POMPANO BEACH ISLE CASINO REDEVELOPMENT: A MAJOR CHANGE IN PLANS DUE TO COVID-19
BY MARIE PULEO | POMPANO BEACH REAL ESTATE AND DEVELOPMENT REPORTER
POMPANO BEACH ISLE CASINO REDEVELOPMENT: The Live! Resorts Pompano development project – which will transform the Isle Casino Racing Pompano Park into an entertainment, hotel, dining, retail, residential and office hub – is being revised to add 1.5 million square feet of industrial use that is expected to bring over 1,200 new jobs to Pompano Beach. The revised plans, which are currently making their way through the City’s approval process, would reduce the project’s office component by 650,000 square feet in order to add the industrial use.
The proposed changes are a result of the COVID-19 pandemic, according to Debbie Orshefsky, the attorney representing the developer, The Cordish Companies, which develops, owns and operates Live! entertainment destinations across the country.
Orshefsky told the Planning and Zoning Board at its Aug. 26 virtual meeting that because Live! Resorts Pompano was so linked to entertainment uses, the development team had to rethink the project.
The incorporation of the industrial use is to address “dramatic changes in the office and commercial recreation market.”
The developer has attracted a warehouse distribution and logistics firm that wants to establish an over one-million-square-foot facility on the project site, which is located on the southeast corner of Powerline Road and SW 3rd Street (Racetrack Road).
Orshefsky did not disclose the name of the firm, but said it would “generate approximately 1,200 jobs immediately, which is a shot in the arm in ways that are unimaginable in the current COVID situation that we’re in.”
She said the proposed industrial use, which wasn’t originally contemplated, will be a catalyst for the live-work-play uses that will also be part of the development.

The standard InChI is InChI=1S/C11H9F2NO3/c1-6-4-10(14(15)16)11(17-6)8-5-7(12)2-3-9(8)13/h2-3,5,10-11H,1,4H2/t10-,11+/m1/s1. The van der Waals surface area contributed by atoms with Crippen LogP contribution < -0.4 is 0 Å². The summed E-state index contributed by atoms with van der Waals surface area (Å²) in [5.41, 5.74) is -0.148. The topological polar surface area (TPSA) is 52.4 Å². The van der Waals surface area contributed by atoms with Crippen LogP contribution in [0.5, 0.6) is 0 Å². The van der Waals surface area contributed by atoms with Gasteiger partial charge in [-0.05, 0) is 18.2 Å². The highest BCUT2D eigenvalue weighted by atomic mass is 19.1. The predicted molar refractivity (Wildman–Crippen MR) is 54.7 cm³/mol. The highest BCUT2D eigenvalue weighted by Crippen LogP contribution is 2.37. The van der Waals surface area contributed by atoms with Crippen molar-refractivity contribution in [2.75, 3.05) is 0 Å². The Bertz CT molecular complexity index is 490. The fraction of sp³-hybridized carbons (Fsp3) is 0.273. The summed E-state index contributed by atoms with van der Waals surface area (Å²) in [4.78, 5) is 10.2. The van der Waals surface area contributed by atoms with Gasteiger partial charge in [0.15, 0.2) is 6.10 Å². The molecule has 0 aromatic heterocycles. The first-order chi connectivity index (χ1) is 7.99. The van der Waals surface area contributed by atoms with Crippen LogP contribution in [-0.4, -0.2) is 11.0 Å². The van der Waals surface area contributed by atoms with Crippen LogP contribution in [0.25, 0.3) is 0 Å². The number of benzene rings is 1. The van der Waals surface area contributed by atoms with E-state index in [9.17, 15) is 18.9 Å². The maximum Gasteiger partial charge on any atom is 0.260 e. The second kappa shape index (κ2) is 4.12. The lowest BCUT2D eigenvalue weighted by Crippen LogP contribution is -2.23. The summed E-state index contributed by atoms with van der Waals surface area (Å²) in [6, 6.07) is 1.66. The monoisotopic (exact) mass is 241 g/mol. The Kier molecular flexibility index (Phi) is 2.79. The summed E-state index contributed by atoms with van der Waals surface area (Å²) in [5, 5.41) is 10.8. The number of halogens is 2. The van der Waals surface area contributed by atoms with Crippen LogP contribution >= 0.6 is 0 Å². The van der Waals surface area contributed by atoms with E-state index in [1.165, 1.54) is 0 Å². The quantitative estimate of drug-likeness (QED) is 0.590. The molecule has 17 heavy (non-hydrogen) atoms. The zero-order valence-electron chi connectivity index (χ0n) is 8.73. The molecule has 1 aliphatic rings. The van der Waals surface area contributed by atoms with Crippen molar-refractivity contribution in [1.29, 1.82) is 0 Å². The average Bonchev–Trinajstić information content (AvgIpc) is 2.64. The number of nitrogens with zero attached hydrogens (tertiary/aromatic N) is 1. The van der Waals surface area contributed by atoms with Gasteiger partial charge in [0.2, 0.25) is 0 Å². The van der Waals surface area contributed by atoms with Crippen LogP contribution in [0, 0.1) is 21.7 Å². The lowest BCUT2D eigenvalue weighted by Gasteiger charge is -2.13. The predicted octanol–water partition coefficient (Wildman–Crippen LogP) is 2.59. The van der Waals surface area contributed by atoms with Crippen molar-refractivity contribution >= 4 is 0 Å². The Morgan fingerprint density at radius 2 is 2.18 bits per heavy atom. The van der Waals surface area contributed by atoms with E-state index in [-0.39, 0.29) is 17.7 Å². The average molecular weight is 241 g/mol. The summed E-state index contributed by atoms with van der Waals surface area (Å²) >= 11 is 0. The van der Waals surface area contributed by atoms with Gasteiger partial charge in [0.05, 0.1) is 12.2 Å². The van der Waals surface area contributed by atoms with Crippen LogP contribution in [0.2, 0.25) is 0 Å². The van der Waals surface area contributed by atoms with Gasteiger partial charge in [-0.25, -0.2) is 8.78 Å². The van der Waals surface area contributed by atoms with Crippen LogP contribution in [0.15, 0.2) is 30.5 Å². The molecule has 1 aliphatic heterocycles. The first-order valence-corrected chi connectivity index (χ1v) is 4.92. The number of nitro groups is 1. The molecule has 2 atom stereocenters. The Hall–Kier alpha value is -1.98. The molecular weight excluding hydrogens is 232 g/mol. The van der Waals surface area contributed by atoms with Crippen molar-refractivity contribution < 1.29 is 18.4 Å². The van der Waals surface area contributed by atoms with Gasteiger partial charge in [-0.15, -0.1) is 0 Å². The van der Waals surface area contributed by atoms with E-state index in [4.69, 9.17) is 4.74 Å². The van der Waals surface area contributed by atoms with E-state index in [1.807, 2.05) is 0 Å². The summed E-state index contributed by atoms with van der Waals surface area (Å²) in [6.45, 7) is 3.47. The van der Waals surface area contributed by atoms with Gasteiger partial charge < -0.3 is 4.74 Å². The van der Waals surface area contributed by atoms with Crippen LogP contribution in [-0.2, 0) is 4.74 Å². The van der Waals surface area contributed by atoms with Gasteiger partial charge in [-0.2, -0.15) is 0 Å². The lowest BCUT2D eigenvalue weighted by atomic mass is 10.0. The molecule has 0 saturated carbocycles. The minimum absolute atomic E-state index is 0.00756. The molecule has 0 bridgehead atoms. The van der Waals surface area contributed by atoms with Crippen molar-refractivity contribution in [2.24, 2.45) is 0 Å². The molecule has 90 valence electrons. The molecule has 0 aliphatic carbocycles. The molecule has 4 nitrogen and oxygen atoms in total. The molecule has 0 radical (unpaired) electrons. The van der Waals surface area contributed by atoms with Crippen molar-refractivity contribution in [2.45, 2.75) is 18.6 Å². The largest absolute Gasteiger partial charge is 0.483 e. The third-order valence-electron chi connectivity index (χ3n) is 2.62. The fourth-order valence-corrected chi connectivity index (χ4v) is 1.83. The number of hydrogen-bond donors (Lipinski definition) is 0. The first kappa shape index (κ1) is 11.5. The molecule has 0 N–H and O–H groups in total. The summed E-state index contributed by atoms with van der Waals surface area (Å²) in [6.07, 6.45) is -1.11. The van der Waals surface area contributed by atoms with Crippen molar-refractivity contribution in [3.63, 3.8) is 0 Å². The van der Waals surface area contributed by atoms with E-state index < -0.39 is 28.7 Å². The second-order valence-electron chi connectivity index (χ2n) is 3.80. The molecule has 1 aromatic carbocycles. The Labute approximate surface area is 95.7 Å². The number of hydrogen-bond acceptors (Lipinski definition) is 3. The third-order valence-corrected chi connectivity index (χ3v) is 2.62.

The majority of the industrial use is expected be in the northeast corner of the project site, which is also slated for office space. The industrial use would have frontage on Racetrack Road, but could also extend southward to a portion of the site that was originally slotted for 400-foot-tall residential buildings.
There was concern expressed by some members of the Planning and Zoning Board that if the industrial use extends south, it could infringe upon the Cypress Bend residential community.
Orshefsky said there “would certainly be a sensitivity factor” in terms of adding more buffering and what the southern edge of a future industrial building would look like. The industrial building would likely be 50 to 75 feet high.
Jean Dolan of the city’s Development Services Department said it would be more than a year before the distribution and logistics warehouse got under way, taking into account the various approvals that are needed.
In order to add the industrial use and decrease the office space, the developer is requesting a land use plan amendment that would modify the entitlements of the project site’s existing land use designation, which is “Regional Activity Center.”
The square footage trade-off was calculated based on the amount of traffic generation, said Dolan. With the added industrial use and the decreased office use, the number of trips are slightly less.
Dolan said there is 1.35 million square feet of office use remaining, and the developer could still attract a corporate headquarters, which is part of the vision of the project.
The Planning and Zoning Board unanimously approved the developer’s request for the land use plan amendment, which is now scheduled to go before the City Commission on Sept. 8 for first reading.
The amendment will then be reviewed by the Florida Department of Economic Opportunity (DEO) and other state agencies. It is expected to be brought back to the City Commission on Oct. 27. The land use plan amendment must also be approved at the County level.